ctftgg
Last Updated: February 25, 2016
·
542
· _faz

What's behind $.bind ?

HTML

<a href="#" id="link">Click me !</a>

JS

var a = document.getElementById('link');

    if (a.addEventListener) {
        a.addEventListener("click", callback, false);
    } else if (a.attachEvent) {
        a.attachEvent("onclick", callback);
    }

    function callback (e) {
        var target = e.target || e.srcElement;

        if (target.innerHTML == 'Hello World!') {
           target.innerHTML = 'Bonjour Monde !';
        } else {
            target.innerHTML = 'Hello World!'; 
        }

        if (e.stopPropagation) {
            e.stopPropagation()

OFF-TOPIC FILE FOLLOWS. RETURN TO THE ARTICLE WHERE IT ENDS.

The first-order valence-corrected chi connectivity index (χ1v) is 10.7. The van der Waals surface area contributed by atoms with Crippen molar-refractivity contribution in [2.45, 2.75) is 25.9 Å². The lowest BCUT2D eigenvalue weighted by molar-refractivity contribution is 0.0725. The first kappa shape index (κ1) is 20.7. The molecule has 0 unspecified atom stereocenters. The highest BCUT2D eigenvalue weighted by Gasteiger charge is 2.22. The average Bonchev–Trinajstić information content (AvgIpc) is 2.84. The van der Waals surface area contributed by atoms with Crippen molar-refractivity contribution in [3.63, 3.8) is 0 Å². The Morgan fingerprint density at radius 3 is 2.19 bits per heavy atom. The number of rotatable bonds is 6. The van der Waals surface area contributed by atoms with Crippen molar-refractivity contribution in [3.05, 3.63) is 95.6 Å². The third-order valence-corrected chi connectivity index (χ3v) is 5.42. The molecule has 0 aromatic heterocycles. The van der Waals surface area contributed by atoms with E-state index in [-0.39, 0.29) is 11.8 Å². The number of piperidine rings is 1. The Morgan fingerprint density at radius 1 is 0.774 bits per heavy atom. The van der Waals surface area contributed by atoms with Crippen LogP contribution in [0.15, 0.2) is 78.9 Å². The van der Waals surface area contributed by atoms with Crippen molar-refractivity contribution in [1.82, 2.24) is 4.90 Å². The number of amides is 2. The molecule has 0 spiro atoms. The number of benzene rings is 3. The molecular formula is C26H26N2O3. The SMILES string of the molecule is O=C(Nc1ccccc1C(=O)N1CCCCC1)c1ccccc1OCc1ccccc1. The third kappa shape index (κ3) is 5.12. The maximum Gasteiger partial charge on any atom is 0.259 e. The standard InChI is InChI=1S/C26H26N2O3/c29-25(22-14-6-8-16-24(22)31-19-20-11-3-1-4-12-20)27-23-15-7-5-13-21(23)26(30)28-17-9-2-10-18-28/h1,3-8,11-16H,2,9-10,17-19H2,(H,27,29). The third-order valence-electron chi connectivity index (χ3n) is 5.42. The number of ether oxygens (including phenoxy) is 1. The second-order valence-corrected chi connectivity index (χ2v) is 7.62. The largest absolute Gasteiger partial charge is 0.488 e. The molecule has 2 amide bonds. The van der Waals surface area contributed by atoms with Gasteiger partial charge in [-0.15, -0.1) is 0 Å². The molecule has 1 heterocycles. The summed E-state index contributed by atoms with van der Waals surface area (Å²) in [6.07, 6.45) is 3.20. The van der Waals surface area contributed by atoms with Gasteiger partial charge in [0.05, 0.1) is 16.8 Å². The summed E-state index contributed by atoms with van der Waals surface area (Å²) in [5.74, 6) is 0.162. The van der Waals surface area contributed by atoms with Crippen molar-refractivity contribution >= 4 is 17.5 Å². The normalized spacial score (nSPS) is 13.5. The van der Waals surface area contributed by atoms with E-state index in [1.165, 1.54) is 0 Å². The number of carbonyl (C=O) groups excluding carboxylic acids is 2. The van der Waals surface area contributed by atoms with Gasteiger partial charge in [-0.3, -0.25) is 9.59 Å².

}

        if (e.preventDefault) {
            e.preventDefault()  
        }
        return false;
    }

2 Responses
Add your response

1510

That's not completely true. $().bind also keeps a list of all events and handlers attached to an element, and does various other little tidbits, such as passing a normalized event object. Knowing that addEventListener is the pure-DOM version of $().bind is half the battle: the various differences between them are what is really interesting.

over 1 year ago ·
1511

Totally true.
I just wanted to partially show how simply binding without jQuery.
My intention wasn't to give a $.bind pure-DOM equivalent.

over 1 year ago ·